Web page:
Data from: Limited alpine climatic warming and modeled phenology advancement for three alpine species in the Northeast United StatesKenneth D. Kimball, Michael L. Davis, Douglas M. Weihrauch, Georgia L. D. Murray, Kenneth Rancourt & M. L. Davis
Premise of the study: Most alpine plants in the Northeast United States are perennial and flower early in the growing season, extending their limited growing season. Concurrently, they risk the loss of reproductive efforts to late frosts. Quantifying long-term trends in northeastern alpine flower phenology and late-spring/early-summer frost risk is limited by a dearth of phenology and climate data, except for Mount Washington, New Hampshire (1916 m a.s.l.). Methods: Logistic phenology models for three northeastern...
Data from: Genotyping-by-sequencing for Populus population genomics: an assessment of genome sampling patterns and filtering approachesMartin P. Schilling, Paul G. Wolf, Aaron M. Duffy, Hardeep S. Rai, Carol A. Rowe, Bryce A. Richardson & Karen E. Mock
Continuing advances in nucleotide sequencing technology are inspiring a suite of genomic approaches in studies of natural populations. Researchers are faced with data management and analytical scales that are increasing by orders of magnitude. With such dramatic advances comes a need to understand biases and error rates, which can be propagated and magnified in large-scale data acquisition and processing. Here we assess genomic sampling biases and the effects of various population-level data filtering strategies in...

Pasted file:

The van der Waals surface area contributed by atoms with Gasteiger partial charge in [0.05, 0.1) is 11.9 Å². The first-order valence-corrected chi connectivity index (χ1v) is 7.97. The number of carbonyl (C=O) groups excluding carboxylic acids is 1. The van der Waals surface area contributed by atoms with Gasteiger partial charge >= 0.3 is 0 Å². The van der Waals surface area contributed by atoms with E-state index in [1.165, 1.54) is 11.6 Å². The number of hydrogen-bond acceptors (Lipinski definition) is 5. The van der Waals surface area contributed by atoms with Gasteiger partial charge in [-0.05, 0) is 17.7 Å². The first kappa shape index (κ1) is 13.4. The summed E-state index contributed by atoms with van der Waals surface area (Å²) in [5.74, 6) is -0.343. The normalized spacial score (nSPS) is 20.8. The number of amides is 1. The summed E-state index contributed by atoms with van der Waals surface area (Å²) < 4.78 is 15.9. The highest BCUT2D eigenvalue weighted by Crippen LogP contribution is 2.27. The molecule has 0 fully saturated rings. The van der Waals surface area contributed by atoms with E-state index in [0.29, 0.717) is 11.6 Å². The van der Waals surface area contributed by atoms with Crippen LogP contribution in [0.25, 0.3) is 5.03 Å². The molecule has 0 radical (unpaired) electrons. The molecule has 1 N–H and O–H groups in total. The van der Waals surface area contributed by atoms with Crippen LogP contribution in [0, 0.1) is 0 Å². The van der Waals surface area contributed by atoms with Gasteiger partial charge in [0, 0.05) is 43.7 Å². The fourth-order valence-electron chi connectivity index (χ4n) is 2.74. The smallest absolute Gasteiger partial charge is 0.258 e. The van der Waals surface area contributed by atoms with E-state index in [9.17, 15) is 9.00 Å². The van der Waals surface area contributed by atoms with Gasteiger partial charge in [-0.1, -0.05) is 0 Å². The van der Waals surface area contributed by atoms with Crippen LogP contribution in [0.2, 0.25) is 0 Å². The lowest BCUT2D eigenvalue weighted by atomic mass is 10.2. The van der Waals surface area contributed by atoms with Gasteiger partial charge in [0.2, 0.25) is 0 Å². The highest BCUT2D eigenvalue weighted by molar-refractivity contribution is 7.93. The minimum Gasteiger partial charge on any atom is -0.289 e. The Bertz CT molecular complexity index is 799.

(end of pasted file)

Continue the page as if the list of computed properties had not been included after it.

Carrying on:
An intriguing aspect of social foraging behaviour is that large groups are often no better at capturing prey than are small groups, a pattern that has been attributed to diminished cooperation (i.e., free riding) in large groups. Although this suggests the formation of large groups is unrelated to prey capture, little is known about cooperation in large groups that hunt hard-to-catch prey. Here, we used direct observations of Yellowstone wolves (Canis lupus) hunting their most...
Data from: Swimming against the tide: resilience of a riverine turtle to recurrent extreme environmental eventsAbigail M. Jergenson, David A. W. Miller, Lorin A. Neuman-Lee, Daniel A. Warner, Fredric J. Janzen, L. A. Neuman-Lee, D. A. Warner, F. J. Janzen & A. M. Jergenson
Extreme environmental events (EEE) are likely to exert deleterious effects on populations. From 1996-2012 we studied the nesting dynamics of a riverine population of painted turtles (Chrysemys picta) that experienced seven years with significantly definable spring floods. We used capture-mark-recapture methods to estimate the relationships between >5-m and >6-m flood events and population parameters. Contrary to expectations, flooding was not associated with annual differences in survival, recruitment, or annual population growth rates of the adult...
Data from: Density-dependent intraspecific aggression regulates survival in northern Yellowstone wolves (Canis lupus)Sarah Cubaynes, Daniel R. Mac Nulty, Daniel R. Stahler, Kira A. Quimby, Douglas W. Smith, Tim Coulson & Daniel R. MacNulty
1. Understanding the population dynamics of top predators is essential to assess their impact on ecosystems and to guide their management. Key to this understanding is identifying the mechanisms regulating vital rates. 2. Determining the influence of density on survival is necessary to understand the extent to which human-caused mortality is compensatory or additive. In wolves (Canis lupus), empirical evidence for density-dependent survival is lacking. Dispersal is considered the principal way in which wolves adjust...
Data from: Bumble bee nest abundance, foraging distance, and host-plant reproduction: implications for management and conservationJennifer C. Geib, James P. Strange & Candace Galen